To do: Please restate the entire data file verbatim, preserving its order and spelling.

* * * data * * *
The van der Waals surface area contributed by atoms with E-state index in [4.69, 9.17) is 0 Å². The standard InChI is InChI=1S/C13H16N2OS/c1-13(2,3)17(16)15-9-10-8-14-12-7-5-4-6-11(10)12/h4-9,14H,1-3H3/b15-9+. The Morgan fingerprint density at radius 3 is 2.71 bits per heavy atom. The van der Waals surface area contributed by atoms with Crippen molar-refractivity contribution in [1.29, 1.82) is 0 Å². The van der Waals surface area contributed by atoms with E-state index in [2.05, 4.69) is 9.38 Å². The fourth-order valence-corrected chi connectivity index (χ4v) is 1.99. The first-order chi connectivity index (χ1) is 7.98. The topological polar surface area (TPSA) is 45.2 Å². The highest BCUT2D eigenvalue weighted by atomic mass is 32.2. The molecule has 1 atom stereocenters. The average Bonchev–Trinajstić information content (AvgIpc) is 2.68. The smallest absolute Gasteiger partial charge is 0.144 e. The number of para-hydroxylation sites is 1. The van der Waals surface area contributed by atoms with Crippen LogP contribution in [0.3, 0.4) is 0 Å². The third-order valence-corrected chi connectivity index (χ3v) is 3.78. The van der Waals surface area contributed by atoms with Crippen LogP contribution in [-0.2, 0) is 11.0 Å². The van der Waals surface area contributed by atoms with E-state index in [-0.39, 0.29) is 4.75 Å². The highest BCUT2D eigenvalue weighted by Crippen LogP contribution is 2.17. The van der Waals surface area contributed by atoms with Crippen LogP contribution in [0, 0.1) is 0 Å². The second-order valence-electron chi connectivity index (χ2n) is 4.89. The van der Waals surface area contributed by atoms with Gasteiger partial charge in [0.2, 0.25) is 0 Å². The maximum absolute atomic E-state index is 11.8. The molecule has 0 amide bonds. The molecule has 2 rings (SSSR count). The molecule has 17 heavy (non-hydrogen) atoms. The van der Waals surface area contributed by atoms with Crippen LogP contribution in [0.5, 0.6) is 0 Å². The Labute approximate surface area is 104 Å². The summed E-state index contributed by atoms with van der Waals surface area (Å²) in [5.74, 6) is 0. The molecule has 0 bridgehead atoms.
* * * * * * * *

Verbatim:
The van der Waals surface area contributed by atoms with E-state index in [4.69, 9.17) is 0 Å². The standard InChI is InChI=1S/C13H16N2OS/c1-13(2,3)17(16)15-9-10-8-14-12-7-5-4-6-11(10)12/h4-9,14H,1-3H3/b15-9+. The Morgan fingerprint density at radius 3 is 2.71 bits per heavy atom. The van der Waals surface area contributed by atoms with Crippen molar-refractivity contribution in [1.29, 1.82) is 0 Å². The van der Waals surface area contributed by atoms with E-state index in [2.05, 4.69) is 9.38 Å². The fourth-order valence-corrected chi connectivity index (χ4v) is 1.99. The first-order chi connectivity index (χ1) is 7.98. The topological polar surface area (TPSA) is 45.2 Å². The highest BCUT2D eigenvalue weighted by atomic mass is 32.2. The molecule has 1 atom stereocenters. The average Bonchev–Trinajstić information content (AvgIpc) is 2.68. The smallest absolute Gasteiger partial charge is 0.144 e. The number of para-hydroxylation sites is 1. The van der Waals surface area contributed by atoms with Crippen LogP contribution in [0.3, 0.4) is 0 Å². The third-order valence-corrected chi connectivity index (χ3v) is 3.78. The van der Waals surface area contributed by atoms with Crippen LogP contribution in [-0.2, 0) is 11.0 Å². The van der Waals surface area contributed by atoms with E-state index in [-0.39, 0.29) is 4.75 Å². The highest BCUT2D eigenvalue weighted by Crippen LogP contribution is 2.17. The van der Waals surface area contributed by atoms with Crippen LogP contribution in [0, 0.1) is 0 Å². The second-order valence-electron chi connectivity index (χ2n) is 4.89. The van der Waals surface area contributed by atoms with Gasteiger partial charge in [0.2, 0.25) is 0 Å². The maximum absolute atomic E-state index is 11.8. The molecule has 0 amide bonds. The molecule has 2 rings (SSSR count). The molecule has 17 heavy (non-hydrogen) atoms. The van der Waals surface area contributed by atoms with Crippen LogP contribution in [0.5, 0.6) is 0 Å². The Labute approximate surface area is 104 Å². The summed E-state index contributed by atoms with van der Waals surface area (Å²) in [5.74, 6) is 0. The molecule has 0 bridgehead atoms.